sales tax green policies

Higher sales and excise taxes are often slapped on products deemed harmful to consumers, like cigarettes, alcohol, and most recently, marijuana. In theory, they curb consumption and generate revenue to put towards solving the problems the products create. Mexico’s soda tax seems to be doing just that: soda consumption is down and the tax generated over $1 billion in revenue in 2014 alone. Of course, support for these taxes is not universal: there is evidence that while soda taxes may reduce consumption, they don’t decrease overall sugar intake or obesity.

If sales tax can solve problems at the local, state and even national level, can it do the same on a more global scale? Environmental taxes are designed to give polluters a taste of the true cost of their activities. In theory, such green taxes can change behavior and ultimately reduce environmental harm. But do they work?

Can sales tax lead to a greener planet?

Hold it in

Agricultural practices account for nearly 10% of all greenhouse gas emissions (EPA). Soil management is the worst offender, followed by enteric fermentation—eructations and exhalations more commonly called burps and farts. We all do it; it’s just that ruminants do it more powerfully, producing more methane than the average bear because of the coarse plant material they consume.

To curb enteric fermentation, the Center for Climate and Energy Solutions has suggested cap-and-trade regulation, a tax, or income and sales tax credits. Could higher tax rates or tax incentives provide the push innovators need to solve enteric fermentation? According to the Financial Times, they just might. The director of the Cow of the Future project is working to create a healthier, unstressed, gas-free cow. Scientists at Argentina’s National Institute of Agricultural Technology have designed a gas collecting cow backpack, which captures methane before it’s released—an amazing invention, if impractical on a large scale.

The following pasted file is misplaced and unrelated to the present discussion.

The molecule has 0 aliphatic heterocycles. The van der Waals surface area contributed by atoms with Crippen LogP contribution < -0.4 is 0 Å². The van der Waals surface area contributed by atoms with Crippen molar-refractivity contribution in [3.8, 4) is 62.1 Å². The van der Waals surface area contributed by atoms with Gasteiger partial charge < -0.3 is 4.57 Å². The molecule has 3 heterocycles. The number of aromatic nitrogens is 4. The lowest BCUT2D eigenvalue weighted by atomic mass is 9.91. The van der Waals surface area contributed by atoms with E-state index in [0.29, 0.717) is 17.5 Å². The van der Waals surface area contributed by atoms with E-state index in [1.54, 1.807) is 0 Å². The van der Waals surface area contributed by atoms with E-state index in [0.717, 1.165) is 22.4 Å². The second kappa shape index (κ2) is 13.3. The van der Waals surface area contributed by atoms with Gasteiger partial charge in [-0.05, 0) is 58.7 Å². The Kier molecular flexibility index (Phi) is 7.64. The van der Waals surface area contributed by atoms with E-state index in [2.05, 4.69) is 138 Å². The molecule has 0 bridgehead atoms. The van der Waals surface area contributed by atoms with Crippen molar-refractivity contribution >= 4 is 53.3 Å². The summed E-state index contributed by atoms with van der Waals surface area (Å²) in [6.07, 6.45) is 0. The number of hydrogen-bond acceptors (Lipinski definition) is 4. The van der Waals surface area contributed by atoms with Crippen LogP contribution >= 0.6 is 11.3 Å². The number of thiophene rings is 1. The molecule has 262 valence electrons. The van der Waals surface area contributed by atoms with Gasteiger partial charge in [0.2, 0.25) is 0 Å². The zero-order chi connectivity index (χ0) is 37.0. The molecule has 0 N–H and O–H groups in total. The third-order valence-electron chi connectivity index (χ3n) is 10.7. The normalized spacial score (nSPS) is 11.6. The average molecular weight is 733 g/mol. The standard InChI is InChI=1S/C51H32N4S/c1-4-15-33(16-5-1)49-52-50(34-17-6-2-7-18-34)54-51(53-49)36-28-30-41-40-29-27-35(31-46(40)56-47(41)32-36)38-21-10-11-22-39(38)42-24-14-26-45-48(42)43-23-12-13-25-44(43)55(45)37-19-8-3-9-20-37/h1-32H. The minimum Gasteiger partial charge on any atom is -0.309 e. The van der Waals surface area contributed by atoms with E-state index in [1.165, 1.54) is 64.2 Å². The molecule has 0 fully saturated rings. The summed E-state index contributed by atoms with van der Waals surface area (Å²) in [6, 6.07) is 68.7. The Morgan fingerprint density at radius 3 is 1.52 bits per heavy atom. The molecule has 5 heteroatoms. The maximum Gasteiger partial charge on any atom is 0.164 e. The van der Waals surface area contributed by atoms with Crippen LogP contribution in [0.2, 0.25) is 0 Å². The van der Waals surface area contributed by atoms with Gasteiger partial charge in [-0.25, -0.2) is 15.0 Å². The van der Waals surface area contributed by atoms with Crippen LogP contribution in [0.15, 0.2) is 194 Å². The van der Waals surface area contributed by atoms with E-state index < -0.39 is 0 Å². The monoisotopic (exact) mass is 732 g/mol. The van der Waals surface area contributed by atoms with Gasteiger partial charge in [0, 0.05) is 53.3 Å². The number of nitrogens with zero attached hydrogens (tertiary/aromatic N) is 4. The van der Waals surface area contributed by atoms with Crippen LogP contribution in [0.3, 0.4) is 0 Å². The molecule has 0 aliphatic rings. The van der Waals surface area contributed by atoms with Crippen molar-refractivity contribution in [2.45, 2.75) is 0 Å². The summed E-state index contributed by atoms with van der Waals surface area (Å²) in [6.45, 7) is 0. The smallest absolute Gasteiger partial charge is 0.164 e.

The fact is, cow emissions are hard to capture or control. That’s why most tax policies are directed toward vehicle and business outputs. Here cap and trade policies and tax incentives have a shot at success.

Go Green

To encourage the development and use of green technology, numerous states offer tax credits, exemptions, incentives, and rebates. Such programs range from solar panel sales and use tax exemptions to tax deductions for energy efficient commercial buildings and rebates for green residential living. States that provide such programs include but are not limited to:

Zero emissions

Policies to encourage the purchase of vehicles that use less gas vary widely from state to state. Consumers can save thousands on the purchase of electric vehicles through credits, rebates and sales tax exemptions in Colorado, Georgia, Illinois and Texas. Other incentives include:

Get off the road

If policies in the United States focus on encouraging consumers to opt for cleaner greener machines, policies in some other countries aim to reduce the number of cars on the road. For example, in an attempt to reduce congestion and pollution, India has announced the following taxes on car sales (effective immediately):

  • 1% on cars less than 4 meters long with engines smaller than 1,200 cc that run on compressed natural gas, liquid petroleum gas, or petrol
  • 5% on diesel cars less than 4 meters long with engines below 1,500 cc
  • 4% on bigger diesel vehicles

A 1% tax on sales of luxury passenger vehicles is also taking effect. According to The Guardian, the vehicle tax is expected to generate 30bn rupees ($439 million).

It’s not easy

As Kermit the Frog well knows, it’s not easy being green. Do any of the above tax policies make a difference? Time will tell.

What is certain is that differing tax policies make sales and use tax compliance more complex and time consuming. Sales and use tax automation enables businesses to focus on doing what they do what they do best. Learn more.